NC reshuffles vaccine priority list
State health and safety officials provide a Jan. 14, 2021, update on the coronavirus outbreak in North Carolina and the state's response to it.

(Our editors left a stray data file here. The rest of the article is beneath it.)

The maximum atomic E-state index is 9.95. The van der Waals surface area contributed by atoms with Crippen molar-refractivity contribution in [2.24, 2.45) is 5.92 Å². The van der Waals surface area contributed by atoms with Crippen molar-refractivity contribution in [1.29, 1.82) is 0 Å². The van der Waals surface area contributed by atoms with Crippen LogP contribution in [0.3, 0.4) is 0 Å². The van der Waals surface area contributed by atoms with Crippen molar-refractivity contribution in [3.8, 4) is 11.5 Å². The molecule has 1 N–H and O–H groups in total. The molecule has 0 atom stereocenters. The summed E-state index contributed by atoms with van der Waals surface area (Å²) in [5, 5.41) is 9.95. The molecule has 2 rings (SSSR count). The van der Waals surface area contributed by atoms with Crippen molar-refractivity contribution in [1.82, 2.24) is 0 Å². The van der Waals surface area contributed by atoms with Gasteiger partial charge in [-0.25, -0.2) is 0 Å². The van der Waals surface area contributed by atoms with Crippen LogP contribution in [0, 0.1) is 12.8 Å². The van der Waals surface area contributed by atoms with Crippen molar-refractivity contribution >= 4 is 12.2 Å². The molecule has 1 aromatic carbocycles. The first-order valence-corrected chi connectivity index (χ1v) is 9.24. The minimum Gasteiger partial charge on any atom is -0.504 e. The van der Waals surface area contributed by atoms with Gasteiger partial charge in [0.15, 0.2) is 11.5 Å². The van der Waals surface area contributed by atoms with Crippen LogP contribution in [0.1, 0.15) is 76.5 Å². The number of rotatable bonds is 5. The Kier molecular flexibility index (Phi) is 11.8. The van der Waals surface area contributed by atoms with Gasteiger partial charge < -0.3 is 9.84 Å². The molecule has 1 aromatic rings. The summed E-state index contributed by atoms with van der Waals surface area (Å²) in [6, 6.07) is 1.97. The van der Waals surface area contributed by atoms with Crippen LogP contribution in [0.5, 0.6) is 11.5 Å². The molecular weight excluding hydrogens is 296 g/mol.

of Emergency Management. Mike Spray Berry. Monica McGee is our American sign language interpreter, and Jackie and Jasmine Motive Your are Spanish interpreters as faras today's numbers. As of this morning, there were 9853 new cases reported today. 3990 people are currently hospitals hospitalized right now across North Carolina, and sadly, there have been 7825 deaths. We continue to accelerate vaccinations across the state. In the past seven days, hospitals and local health departments have increased the number of vaccinations given by 133% compared to the seven days before that. Today, we reported that providers have given 326,198 vaccinations that 326,198 vaccinations. But remember, there's also data lag and total vaccinations allocated to our state include 160,000 for our long term care facilities, as well as vaccines that were allocated to our state for the week but have not actually yet been received by our vaccine providers. We will continue to offer support to our local health departments and hospitals to get shots in arms faster. On Tuesday, the governor shared that in the coming week we will have large community vaccination events in 13 counties and as of today, that's expanded to be in 23 counties spanning the entire state, from the mountains to the coast. Partners were selected based on their ability to administer a large number of vaccine doses or to provide access to vaccines to marginalized communities. I want to thank emergency management and the National Guard for their support in these efforts. Additionally, today, Honeywell Atrium Health, Tepper Sports and Entertainment, who owned the Panthers and the Charlotte Motor Speedway, announced a unique public private partnership to support the goal of one million Cove in 19 vaccinations by July 4th of 2021. They plan to vaccinate as many people as quickly and efficiently as possible with a focused on our underserved communities. Governor Cooper is committed to partnering with businesses and healthcare providers to get vaccines in people's arms as quickly and as equitably as possible. Because the supply of vaccine is limited, we have prioritized vaccinating people who are at the highest risk of being hospitalized or dying and those at highest risk for exposure. Starting today. To align with the new federal priorities and to facilitate speed of vaccinations, vaccine providers that are ready Thio can expand to now vaccinate all health care workers and anyone who is 65 years and older. We continue to move through our vaccination groups, giving local providers the flexibility to move to the next priority group as they complete the previous ones and have vaccine available. So to reiterate, providers can now vaccinate all health care workers and those ages 65 over. Next will be our frontline essential workers, followed by adults with high risk of exposure and increased risk of serious illness. And then any North Carolinians. We know that counties are in various stages as they deal with new cases and vaccinations. These factors, along with limited supply, means that many folks will have to wait before vaccine is available for them. We're working hard to ensure that North Carolinians are informed about the importance of getting vaccinated. Understandably, many people still have concerns. It can be hard to know what is true and what could be trusted. We are here to provide you with the honest, factual information about vaccines. First, there are currently only to co vid 19 vaccines. Everyone who gets the Pfizer vaccine no matter race, ethnicity and age, gender, they all get the same vaccine. This is the same thing. That's true for the Moderna vaccine. Scientists had a head start in developing the vaccines. The vaccines use a method that researchers have been studying and working with for decades. All vaccines are tested for safety and effectiveness before they're authorized. More than 70,000 people volunteered in clinical trials for the vaccines to make sure they were safe and worked to Prevent Cove in 19. Results from those research trials showed that the vaccines are 95% effective in preventing COVE in 19. There were no serious safety concerns noted in those clinical trials. You may have temporary reactions like a sore arm headache or feeling tired and achey for a day or two. After receiving the vaccine, you cannot get co vid 19 from the vaccine vaccines. Use M R N A. To give the cells in your body the instructions to make a protein that safely teaches your body how to make antibodies to fight the Rial Cove in 19. Your body destroys that marina and gets rid of it. It doesn't stay, nor does it alter any DNA in your body. The only other ingredients in the vaccine are salt, sugar and fat. The vaccines do not contain eggs, preservatives, fetal tissue, stem cells, mercury, microchips or any other ingredients. There are no data that show vaccines negatively impact your ability to get pregnant in the future. You won't be fully immune to Cove in 19 until 1 to 2 weeks after your second vaccine. Vaccines are the best way to end this pandemic and save lives. It will take time for everyone who wants Cove in 19 a cove in 19 vaccination to get one on. I encourage everyone to go to your spot, your shot and see dot gov to get accurate information about Cove in 19 vaccine development, testing, safety and reactions. It's your spot for reliable information now. I've spent most of my time this afternoon talking about vaccines, but unfortunately we know supplies are still very limited. Today. We face the immediate and dangerous situation of extremely high numbers of people having covert here in North Carolina and record numbers of people in the hospital. The percent of tests that were positive are triple of that where we want to be. And there is a new and much more contagious variant of co vid 19 in our country. My directive remains in place. Stay home Onley. Leave home for essential activities like work school or to meet health care needs. If you must leave home or be with other people who you don't live with, where a mask all the time. Stay at least 6 ft apart and wash your hands often keep doing those three W's so we can slow this virus down while we get everyone a spot to get their shot. With that, I will turn it over to director Mike Spear very for a few more marks. Thank you, Madam Secretary, and thank you for your continued outstanding leadership. Good after every everybody, today is day 311 of the state emergency response team activation for the Cove in 19 response. Before I begin my update, the State Emergency Response team gives ah hardy and heartfelt thank you to our local partners who are making it happen with their grit, expertise and strong partnership. The Health Department's emergency management agencies piece APS, health care organizations, firefighters, emergency services, law enforcement and all of the other disciplines that air tirelessly working each and every day to protect all North Carolinians. We know that you have been in the trenches from the very beginning, fighting relentlessly to mitigate the spread of this virus. Please know that we appreciate you so much and are here to support you. The first National Guard team supporting vaccination sites began work this week. So far, 24 National Guard personnel are on scene assisting album or regional health services and the Forsyth County Health Department, with plans for over 250 to be at work across the state by the end of next week. We have new requests from counties for vaccination support coming in every day. Keep them coming. This support is being provided with a mix of National Guard soldiers and airman. Some are health care workers like medics or nurses who are giving vaccinations, others air assisting with administrative tasks like vaccine data entry or with logistic support. I want to note that the other National Guard members air continuing to provide vital support the food banks and rapid covert testing sites across the state. We're also coordinating volunteers who can support vaccination sites. Statewide organizations like our outstanding Civil Air Patrol and community emergency response teams are already lending a hand. If you would like to register as a volunteer to help it vaccination sites or medical facilities, there is a website set up for that visit terms dot N, c e m dot or GTA. That's T E R M s terms dot n. C e m dot org's. You will go into a pool of volunteers to be screened, and if approved, you could be called them toe assist at the vaccination site or medical facility in your area. I want to note that the National Guard support for Cove in 19 is separate from the mobilization that Governor Cooper announced yesterday with 550 additional members activated to support security operations here in North Carolina and in our nation's capital related to the inaugural events. 350 of these troops will be on duty beginning this weekend in North Carolina and 200 or headed to the National Capital Region, where they will join national guard elements from other states and providing law enforcement support enclosing, Let's encourage everyone to get the vaccine. When your turn comes, it's safe and it's free. I'm sure looking forward to getting the shot. When my turn comes, you have a spot. So take your shot with viral spread critical levels. It's more important now than ever to observe the three W's where a face covering Wait at least 6 ft apart and wash your hands often. That's where weight and wash and is always. Don't forget to look out for your family, friends and neighbors to call your loved ones daily. With kindness and cooperation. We'll all get through this together is one team, one mission and one family. Thank you, Madam Secretary. Thank you, director. And with that, we will take your questions. The first question today is from Will Michael's with W N C. Radio. Hi, Dr Cohen. Uh, well, Michael's A W U N C Thanks for taking my question. Um, does the state intends to follow the recent guidance from the Trump administration, not toe hold back second doses of the vaccine. Well, thanks for that question. So we're still awaiting exact details from the federal government about how they're going to be doing the release. Are they just releasing second doses? There's also, um a, uh some additional doses that they were holding back in case anything happened related to shipping our manufacturing. So we're chill still trying to understand exactly what is being released and when. What I want to make sure for our vaccinating providers is that they know that that second dose is going to be there so that they don't hold back on given first doses. Um, what we've heard from a number of providers as we've done our work to understand what might be holding them back from getting all the vaccine out the door. Some were reporting back to us to say, You know, I'm holding this for a second dose, and we had to sort of clarify Hey, how here's how second doses we're gonna come to U. S. So we wanna make sure we're understanding that process from the federal government to the state and then to our vaccine providers, because we don't want anything that will hold up having our vaccine providers feel like they can get out as many of those first doses as they can so that they have that second does guaranteed to be there, Um, when they need it. So we're working through those details and still need to understand some of that from the federal government. Thanks. You have a follow up from, Well, Michael's W N C. Thank you for that, Dr Cohen. The other question I had was about direct caregivers of older adults. Do they fall into this category of health care workers or and if not, which phase of the vaccination do they fall into? Well, I'll have to follow up with you to see whether or not they follow fall into the category of direct health care workers. So let us follow up with you on that. The next question is from Tina Terry, the WSOC TV. Charlotte. Good afternoon, Dr Cohen. Thank you so much for doing this. Can you please share Mawr information about the new high throughput vaccination sites, particularly the one operated by Atrium Health in the Charlotte area? Will it operate as a drive through vaccination clinic? Um, and how will you provide medical staff at the sites? I know that's been a problem just in general finding medical staff to deal with vaccinations as well as, um, possible ization. Also, is this new public private partnership involving atrium health part off that high throughput vaccination plan? Or is it something different when I worked backwards from your questions? So I'll start with the announcement Bay. That was a partnership between Honeywell Atrium Health, um, Tepper Entertainment and the Charlotte Motor Speedway is a new and separate edition. Um, Thio what we were already working through, which is some of these community based high throughput sites. Eso we're excited to have new private partner, private public partnership coming together in the Charlotte area. And you know, there's others. Um, that Aaron discussion for other parts of the state s. Oh, that is a new partnership. I know. They're still working through the details and the logistics. Is it gonna be drive through? How is that staff and gonna work? Um, but I think that's why that partnership is fantastic. I know, honey. Well, they work, um, on on logistics. Atrium has the clinical support. So I think that and and then our folks in the Panthers organization and Charlotte Motor Speedway have space, right? So I think that's the kinds of partnerships that we love to see coming together for those high throughput sites that I mentioned that are now going to be in 23 counties across the state. Those were being handled in a number of different ways. Some of them are being supported directly by some of our our health care providers. There are hospitals, um, directly, Um, and you heard director spray Berry talk about. Some of them are getting supported by the the National Guard. So it's a mix of ways in which staffing is going to be supported. Sometimes is from the health system or the local health department. Sometimes it's volunteer. Sometimes it's our national guard, Andi. It's going to take that whole approach Onda. We're going to need to use different approaches in different places in the state to make sure that we can have vaccine access points across our state that allow us to also get to that level of speed that we want. That is certainly top of mind that sense of urgency of wanting to get shots into arms quickly, eh? So we're grateful to all the many partners who are working in those 23 counties to get those high throughput sites. That's in addition to our hospitals and health departments that continued to do the work that they've been doing over the last number of weak. Some of them have what? I would also consider high throughput sites they're doing drive through vaccination sites or, um, larger events. So I think you're each community is tailoring to the needs of what they see. Uh, there on the ground as well as what they have available in terms of space and staff and other. We're just trying to partner with them and support them with whatever needs that they have. Thanks. Follow up from Tina Terry of the USOC. Thank you, Dr Colin. One more question. Can you explain where the vaccine is coming from toe operate these new throughput site, high throughput sites? Is this coming from a surplus that the state has? I think some counties are concerned that the vaccine that could go to them will be sent to these new mass vaccination site. Please provide clarity there. So when the federal government does its allocation to our state every week and then we at the state decide in turn, where should we ship that vaccine Thio. And so we have data to help us understand how much vaccine is across our state and in, uh, in the hands of our vaccine partners. And what we've been doing over the last week is trying to understand, um, if folks are are out of vaccine, which we can see in the data or if they still have vaccine, uh, sitting there on the shelf and how can we support them and getting that vaccine out as quickly as possible? So this next week of allocation and these higher throughput events came about because there are some who still have vaccine sitting on the shelf that they're working to get through so they don't need new vaccine this week. We're able to take that, um, that vaccine that may have gone to them in the past couple of weeks were able to use that and concentrate it in some of these higher throughput sites. Um, we are asking all of our providers to give us very specific plans about how they're going to be able to get any vaccine. We give them out in seven days, right. We get shipments every seven days or so on we wanna make sure that the shipments were getting in are gonna be able to get out into arms within those seven days. And that's what we're working with our providers asking them. How are they going to do that? How can we support them in being successful? We know some of them still have vaccine that is there, and we wanna make sure over the next seven days to get it out for the that that additional vaccine that we have. Um, we're putting it in those high throughput sites again. Those who are able toe thio articulate to us that they can, um, can scale up activities to get that vaccine out in the next seven days. Next question is from Jonah Kaplan with ABC 11 that afternoon. Dr Cohen and Director Spray Berry. I'll concede that this is kind of a simple question. Um, if I'm over 65 I'm watching this now, I learned I think we'll get the vaccine. What do I do next? What do I do now? Who do I call? Where do I go? Thanks very much. Thanks, Jonah. Well, the first thing I would say is you can look on our website. Your spot, your shot dot n c dot gov. On that website, you'll see a list of vaccine providers by county. It'll list either local health departments or hospital systems, and it will also indicate thes high throughput community based vaccination sites. Then we'd encourage you to either call or get in touch with those vaccine providers in your area. You don't need to feel limited to those that air in your county. Um, but it may be someone, something that is close to your home that you're able Thio, uh, Thio Dr Teoh and and And Access. So I would go thio your spot, your shot dot n c dot gov that will give you the list of those vaccine providers as well as phone phone calls. Sometimes they have online systems. Um, that they're using for vaccine again. That would be indicated there. Or you can call their main number and and find out what their processes as well. Thanks. Follow up from Jonah Kaplan, ABC, 11. Okay, I appreciate that, Dr Cohen. My next question is what would it take for a vaccine clinic toe happen at a place like Jordan Marina or at PNC arena or some of these other large scale places like the Rally Convention Center. We're seeing these happen in other states across the country. You just talk briefly about public private partnership with the Charlotte Motor Speedway. So what needs to happen before we get into some of these bigger venues instead of just ah, hospital or health clinic? Thanks. Thanks, Jonah. That's exactly the kinds of conversations we're having now to bring together those partners. Both the space, the clinical expertise and staff and then the logistical support s. So I think we're working through that. I was, you know, I was so appreciative of of the partnership that came together in the Charlotte area. I think we'll see that in other places around the state. I know that that folks are in conversations in a number of ways. I do want to remind folks, though, that vaccine supply is limited. So when you think about high throughput events, remember, we're getting only about 120,000 new doses every week. Our goal is to get all of those doses out every week, and we certainly have ah, bit of ground to make up here. Um, but When you think about those large scale events, we still have very limited vaccine. So it's not going to be something that can can run 24 24 7. We just don't have that amount of vaccine. So we're figuring out what is that appropriate scale? Where should those locations B. How can we think about equity and accessing? Um, making sure there's access points for are underserved communities. All those things are going into discussions we're having, and we're very appreciative of all of the folks who are stepping up to the plate. Thio, help us execute this really, really important. Uh, this important goal of getting getting all North Carolinians vaccinated. Thanks. Next question is from Adam Wagner with the News and Observer. Yeah. Hi, Secretary Con. Thank you for taking my question. Um, I guess to start just a point of clarification on the 45,000 doses are those coming from next week's allocation or they redistributed from this week and then also with the high school put site. It is the timing on that coincidental with the C. D. C. S announcement that they could be reallocating vaccine if they think about or is this part of an effort. Do you really kind of get up to speed where North Carolina will be seen? Same amount of vaccine moving forward. Thanks, Adam. I think we've all shared a sense of urgency of wanting to get vaccine into arms as quickly as possible. So this was already work that's been underway, Um, And to bring together the logistics, the clinical and the actual space to make make sure that these kinds of things happen A Sfar, the 45,000 that you mentioned. That was what was arriving either yesterday or today about that, that amount of vaccine. That's what we were talking about, Um, for going into the weekend and through the next week. Now we're working on the next allocation. We always move into that next allocation and are asking our providers, What else could you do beyond what you're doing already on? How can we scale up? So those conversations are ongoing? Um, and we will continue to work to make sure that we are, Aziz said, getting the vaccine that we have here in our state out into arms as quickly as possible. Thanks, comma. Next question is from Caroline Hicks with WBTV in Charlotte. Hi. Thank you for taking my question. Um, I wanted to ask what will be the challenges? And how will these different health departments and hospitals ramp up their efforts for this additional group of people 65 older? Um, how are you going to make sure that they're getting the allotment they need? Are the allotments going to be increasing for everyone? Or how is this gonna work to meet the demand of this new group of people? Well, thanks, Caroline. There's a couple of things I break it down to. How do we use the vaccine we already have in the state and use it efficiently and quickly. And then how are we thinking about the new vaccine that's coming to us? Going forward? So in terms of helping folks get the vaccine that they have now out and quickly as possible is a number of ways your director spray berry talk about the married ways of which were helping with staffing support thio either hospitals or a local health department to really help. Whether it's back office, help on data entry, answering phones, setting up vaccine events, doing crowd control, um, or doing the vaccinations themselves. So we're trying to offer whatever help they may need on. We're talking to every single site because every single site has slightly different needs and, uh uh, that we could help with. And so we're trying Thio do that individually. Some sites aren't able to get the vaccine out in. What we're doing is trying to partner them with other places that are able to get it out quickly. So if they they report back to us, you to say, Look, we know we have vaccine here. We're not gonna be able to get it out in the next seven days. Let's partner, right? So that's all the work we're trying to do to get make sure that vaccine that is already here in the state gets out really quickly, Then the question is, how do we use the vaccine that comes to us once a week and use that process to drive some of this speed and efficiency? And that's where some of these higher throughput sites come from. But remember, it's a limited pool of vaccine that comes to us. Eso If we take vaccine and put it in these high throughput, it does mean that there will be less, um, in places that maybe less efficient and less, uh, speedy at getting out the vaccine. We are focused on speed, but we're also focused on that equity and access piece. So we are trying to be intentional about thinking about locations for these high throughput sites. So we still maintain that geographic, um, distribution of vaccine as well as focus on our historically marginalized populations. Now, North Carolina, when we first were allocating vaccine, we were very intentional about getting it to every single county in North Carolina. All 100 counties equal balance of doses across all the state. So there were access points everywhere. I think as we focus and, um, learn about how we can improve speed, I think we're doing a mix of getting to that geographic continued geographic distribution as well as thes high throughput sites. Eso That's what we're focused on going forward again as we work to get the vaccine we have already in the state out and then focus on what we can do with the new vaccine coming to us. Thank you. Follow up from Caroline Hicks Wbtv in Mecklenburg County Hospitals, health departments have said that they could not give the vaccine to more people than they're giving right now. Right now, the demand is higher than the allotment. So can they expect more of an allotment to handle this larger population center? They just looking at booking out appointments further out. It's a really important message. We have less vaccine in our state than the number of people who are eligible to get it. That at this moment for those who are 65 years and older, you could get vaccine starting now. But that doesn't mean vaccine is available for you today or an appointment is available for you today. I think you just heard about the Mecklenburg area where they are going to be said, setting up additional sites with additional vaccinators, which means additional appointments so they're going to beam or that come online. But at the end of the day, there's a limited supply of vaccine and is going to take us some time to get everyone, uh, their spot in line to get their shot. We also want to remind folks that that, um that you know that as things are are limited right now, we want folks toe work quickly. Um, in our with with our partners, there are partners that's still have vaccine available, and we want to help them get it out within the next seven days. So if they need more, vaccinators were willing to help them with that. If they need data entry, whatever they need to get the vaccine that they do have out certain places have gotten all their vaccine out and are working incredibly quickly and efficiently. Other places need need our support, and that's what we're hoping to provide. Mhm Next question is from Brian Anderson with Associated Press Hi, Dr Cohen. Brian Anderson, who at the a p uh, I know this in the website. There's no mention of college students in the new guidance today, and they appear to be delisted. Are college students no longer prioritized for vaccination over the general public and the new plan and how many, if any, covert vaccine doses have been thrown away in the garbage can here in North Carolina due to spoilage? So on our prioritization, Brian, we know we incorporated the feedback we got just two days ago from the federal government, but it was still focused on those key priorities, um, that we've had all along, which is to vaccinate those who are at highest risk for, um, severe outcomes from co vid. So certainly that is our older population and those with, um as well as those at higher risk of exposure. Um, and that's still what you see in a prioritization. But we also wanted to focus on simplicity and speed. We know that there's been more confusion that there there's need to there needs to be. And so we are definitely hearing the message about simplicity and speed. Um and so that's why we're trying to really be clear. What we're vaccinating right now are folks who are health all health care workers and those above the age 65 older. Um, S O Those are the folks who are getting vaccinated now. Next will move on to our frontline essential workers. Then, as I said, we'll move on to adults with other adults with mawr, uh, severe more risk of severe illness, as well as those other workers with more exposure and then everyone else in the population. I think the second question was about about spoilage. Now we we haven't heard of, uh, any sites that have had, um, issues where they have defrosted or left out of the freezer vaccinations. But we continue to reiterate the message that we don't want to see any vaccine wasted. And this is the kind of flexibility that our local providers need. Yes, we have a prioritization. Um, uh, that we want folks to follow, but at the end of the day, we don't want vaccine to go to waste at all. We know that they're these vaccines are life saving, and we want every single dose to be used. Follow up from Brian Anderson with a P just to make sure I'm understanding correctly are are college students no longer prioritized over the general public? I know the previous plan had them in phase three and then the general public and face for, but now it looks like there's no mention of college students, so I just wanted toe get, uh, put a pin on that and make sure I'm clear on what the plan is for them, Brian. And in this, um, updated prioritization, we are trying for simplicity and to really focus on the additional guidance we got from from the federal government just a couple of days ago. So we are prioritizing those who are at highest risk of severe illness. Those who are at highest risk from an exposure perspective and really try to get to some, um, simplicity there. So yes, that's right. We've we've simplified. Next question is from Colleen quickly with W N C N T v. Hey, good afternoon, Dr Cohen. Thank you for taking my question. We're hearing from multiple counties that they're having issues with that CBMs system logging onto it and then also entering the numbers. They're afraid that's affecting their future allocations and then also showing the administer Let's vaccine than they actually have. Are you aware of this issue and is anything being done to address it? Thanks for that. We are hearing that folks are having some data entry issues, obviously by the fact that we've logged more than 300,000 doses so that the underlying system works. But we recognize that it takes effort to put the data into the system, and that means people and time, and that's what we want to be here to help with. So we have offered Thio to folks who are doing these vaccination efforts. If we can help with data entry, we want to do that because we don't want folks toe have their allocation, um, suffer because they can't get the data into our system. But the data in our system is how we need to make decisions about things going forward. We have heard about a couple of folks who are a bit behind on data, and we're making sure not toe have that impact, their future allocations because again, we're focused on just getting vaccines into arms. Um, but that capturing of the data is really important because it's really our tool to have visibility, to know what's happening on the ground. We wanna assist them. So if folks need help with data entry, we have ability to support them, either to get folks to, ah, location to help with data entry or even Thio centralize that data entry here at the state level. So we want to support them. And if there are any issues related to see via master questions, we have all day office hours, lots of ability for folks. Thio get in touch with us to to ask questions to make sure we're continuing to improve. Um, that underlying system itself. It's one of the reasons we wanted to have that system here in North Carolina, so we can continue to make improvements to it. Um, as we, you know, improve things over time. Okay? Follow up from Colleen quickly. W N c n. Thank you. And one more question. I know you said there are discussions ongoing right now about more of these large scale sites and the private partnership. Can you say if any of those conversations are happening for, uh, partnership in the triangle? I think conversations like that are happening across the state. And including in the triangle. Yes. The next question is from Richard Craver with the Winston Salem Journal. Hello. Uh, Secretary, this is Richard Craig with Winston Salem Journal. Uh, just wanted to clarify. I'm sure you've already answered the question. We just want to clarify, first of all, that there's not gonna be a phase 23 and four anymore. When you mentioned that everyone will be available after what seems to be the final group of one B. And then I've been asked specifically to ask about, um where the teachers fit in in terms of, um, the priority list now that if everyone's gonna be getting it, uh, I guess what would now be faced too, Richard, Thanks for that. So, as you know, we did get additional guidance just two days ago from the federal government. We incorporated that guidance, and I think you know, there, there, uh, continued advice to us was simplicity and speed, and we we agree with, That s so we are making sure that our prioritization is very clear right now. Right now, anyone, our our vaccine providers can move forward to vaccinate any one who is 65 older or all of our health care workers. So that's the group. That's that's going right Now, Just to be clear, if you are 65 older or you are a health care worker, it is your It is your time. However, remember that not every place has additional, um, appointments. Right now, they're still working through their folks who are above the age of 75 s. So it doesn't mean that today you could go and get your shot. It does mean that providers can move on to that if they're already we know that providers are in different, different stages. We didn't wanna hold anyone back at the state level and again, That's why we're tryingto give this this guidance today to say, if you if you can and and want to run forward with the group that is 65 years and older, Um, and all health care workers, that's terrific. You can do that. Next would be our frontline essential workers. And that's what Richard, where teachers would fit into that group. Those air folks who can't stay home. Um, in order to conduct their their job there with our our kids in the classrooms eso they'd be considered frontline essential workers, as with our police, childcare workers and and others. Thank you. Follow up from Richard Craver, Winston Salem Journal. Um, secretary along that same line, when you're talking about extending, um, what is a limited supply vaccine? How does that going to affect your long term care facility? Because I know ah, considerable amount airfares going through Walgreens and CVS, but it sounds like a pretty decent amount of the long term care facilities are still being help to buy county health department. So does this have the situation of some kind of different priorities or increasing the bottleneck with such a limited supply of vaccine. So the long term care vaccination effort, as you know Richard, is being handled by our federal government through a partnership with CVS and Walgreens. In order for the state to activate that program, we were required to allocate a certain number of vaccines to that program. To date, we have allocated 160,000 doses of vaccine to that program, and CVS and Walgreens are using that allocation to work through and vaccinate all of the folks in our nursing homes, the residents and the staff as well as other long term care settings. We know, however, that not every single long term care setting signed up for that program. Nearly all did, which is great, and they're going to be working through that program, but not all, which is where our local health departments come through. Additionally, we know there's also turnover at those places. Some folks are entering nursing homes and leaving um at different points, and so we know that we're going to have to go back and make sure that we're using other resource is that air here at the state level to help folks make sure that they're getting vaccinated. They'll continue to get prioritized as they are, some of our most vulnerable, Um, as well as a setting where there is a high risk of exposure. Eso will continue with those efforts. We'll take our final question today from Laura Lee with Carolina Public Press. Okay. Thank you. Good afternoon, Dr Cohen. I just want to clarify, um, the decision making process moving from group to group. So your individual health department have discretion, Those in terms of moving from what was one A the health care worker group to the 75 older group. But now it sounds like potentially they could say, we're sticking with 75 older, and we're holding off on 65 older, even though that is under the state new guidance, the next group. So I guess the question is just you know, do these health health directors have the discretion and how will they know when they have completed? You know, they've had enough people in that group to move to the next stage. Thanks, Laura. We are giving flexibility to our vaccine providers. We want to make sure that they aren't held back by the state and that they can run forward in terms of speed, right? So we know that we also share that sense of urgency to get get folks vaccinated. So there are some providers we were already hearing from That said, We want to move on to the next group. We incorporated that federal guidance that next group includes those that are aged 65 above. Eso those that are ready can do that. But there is discretion at the local level to say, Look, we we have booked out appointments for a number of weeks for those that are over 75. Andi, they may be able to start taking appointments for 65 65 up, you know, a few weeks down down the road. That may be where they are. Um, so we're trying to give them the flexibility to do that. Um, we know that that providers are a different point, so I think that flexibility is important so that they can can have the speed that they that they need if they want it at the local level. Follow up with me. Um, it's along the same lines about moving to connect phases of distribution. Um, so what I'm hearing is that healthcare our providers will be able to determine when it's time to move to frontline essential workers. And then when it's time to move to the next group, which has subgroups, um, will the providers be encouraged or required in the subgroups? I'm talking about people with medical conditions, incarcerated individuals and those essential workers not yet vaccinated to go in that order or has this new plan now, um, sort of made all of that one large group that helped providers can determine we're moving until that phase with all three of these groups. Thanks for that, Laura. We are trying to simplify how we're both talking about it and for operations on the ground. We got feedback from our providers to say, help us with simplicity and how we communicate this, um and so we definitely took that feedback into the simplified way in which we're moving forward. That's why we're focused on all health care workers and those 65 up, trying to be very, very simple about it. Um and so folks know exactly where we are. We are still wanting to follow prioritization because the supplies are so limited. So we are focused on just that group right now, before we move on to the other frontline essential workers, but and and we will signal at the state when when we think will be moving through those other groups. But we did very much Laura simplify that, um, for so we can communicate it more easily. And also to ease some of the operational, um, complexity at the local level Again, we're trying for simplicity and speed. Um, as we go through this as well as a focus on equity, um, and that's what we'll continue to do. We want to get that vaccine out as quickly as possible. But I want to just say again, Um, please remember that our our supplies are very limited. Even the progress we're making, we're going to get ah, lot of vaccine in arms over the next two weeks. Even if we vaccinated everyone today with the vaccine we have in the state and we would still be at somewhere like 6% of our entire population, which means we have to do the work we've done all year long. Which is where a mask stay socially distant and wash your hands often. That secretarial directive is still in place. Please do stay home and Onley go out for essential business. Remember, there is a lot of virus here in North Carolina. Please, please protect yourselves Your family and your communities Stay well, everyone. Thank you. Yeah.